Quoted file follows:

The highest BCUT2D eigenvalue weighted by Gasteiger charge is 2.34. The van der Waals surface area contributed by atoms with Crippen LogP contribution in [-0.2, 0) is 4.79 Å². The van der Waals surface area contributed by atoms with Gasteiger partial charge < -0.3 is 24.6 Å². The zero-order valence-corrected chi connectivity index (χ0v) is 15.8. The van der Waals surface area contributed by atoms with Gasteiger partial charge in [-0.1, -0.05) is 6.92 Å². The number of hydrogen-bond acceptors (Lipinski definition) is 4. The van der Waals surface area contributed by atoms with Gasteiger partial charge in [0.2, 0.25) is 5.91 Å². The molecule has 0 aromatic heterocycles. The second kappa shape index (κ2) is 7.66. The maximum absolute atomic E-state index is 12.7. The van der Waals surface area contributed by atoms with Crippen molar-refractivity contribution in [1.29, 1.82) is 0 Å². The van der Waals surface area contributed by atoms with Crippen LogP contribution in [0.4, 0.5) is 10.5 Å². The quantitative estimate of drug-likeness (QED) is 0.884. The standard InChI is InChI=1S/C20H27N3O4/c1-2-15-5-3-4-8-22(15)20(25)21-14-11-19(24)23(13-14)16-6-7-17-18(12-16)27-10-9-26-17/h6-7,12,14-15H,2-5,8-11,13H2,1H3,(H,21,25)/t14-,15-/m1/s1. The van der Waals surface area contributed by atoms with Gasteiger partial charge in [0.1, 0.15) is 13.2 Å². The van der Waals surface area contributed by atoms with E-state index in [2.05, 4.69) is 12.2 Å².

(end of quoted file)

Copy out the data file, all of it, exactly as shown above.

The highest BCUT2D eigenvalue weighted by Gasteiger charge is 2.34. The van der Waals surface area contributed by atoms with Crippen LogP contribution in [-0.2, 0) is 4.79 Å². The van der Waals surface area contributed by atoms with Gasteiger partial charge < -0.3 is 24.6 Å². The zero-order valence-corrected chi connectivity index (χ0v) is 15.8. The van der Waals surface area contributed by atoms with Gasteiger partial charge in [-0.1, -0.05) is 6.92 Å². The number of hydrogen-bond acceptors (Lipinski definition) is 4. The van der Waals surface area contributed by atoms with Gasteiger partial charge in [0.2, 0.25) is 5.91 Å². The molecule has 0 aromatic heterocycles. The second kappa shape index (κ2) is 7.66. The maximum absolute atomic E-state index is 12.7. The van der Waals surface area contributed by atoms with Crippen molar-refractivity contribution in [1.29, 1.82) is 0 Å². The van der Waals surface area contributed by atoms with Crippen LogP contribution in [0.4, 0.5) is 10.5 Å². The quantitative estimate of drug-likeness (QED) is 0.884. The standard InChI is InChI=1S/C20H27N3O4/c1-2-15-5-3-4-8-22(15)20(25)21-14-11-19(24)23(13-14)16-6-7-17-18(12-16)27-10-9-26-17/h6-7,12,14-15H,2-5,8-11,13H2,1H3,(H,21,25)/t14-,15-/m1/s1. The van der Waals surface area contributed by atoms with Gasteiger partial charge in [0.1, 0.15) is 13.2 Å². The van der Waals surface area contributed by atoms with E-state index in [2.05, 4.69) is 12.2 Å².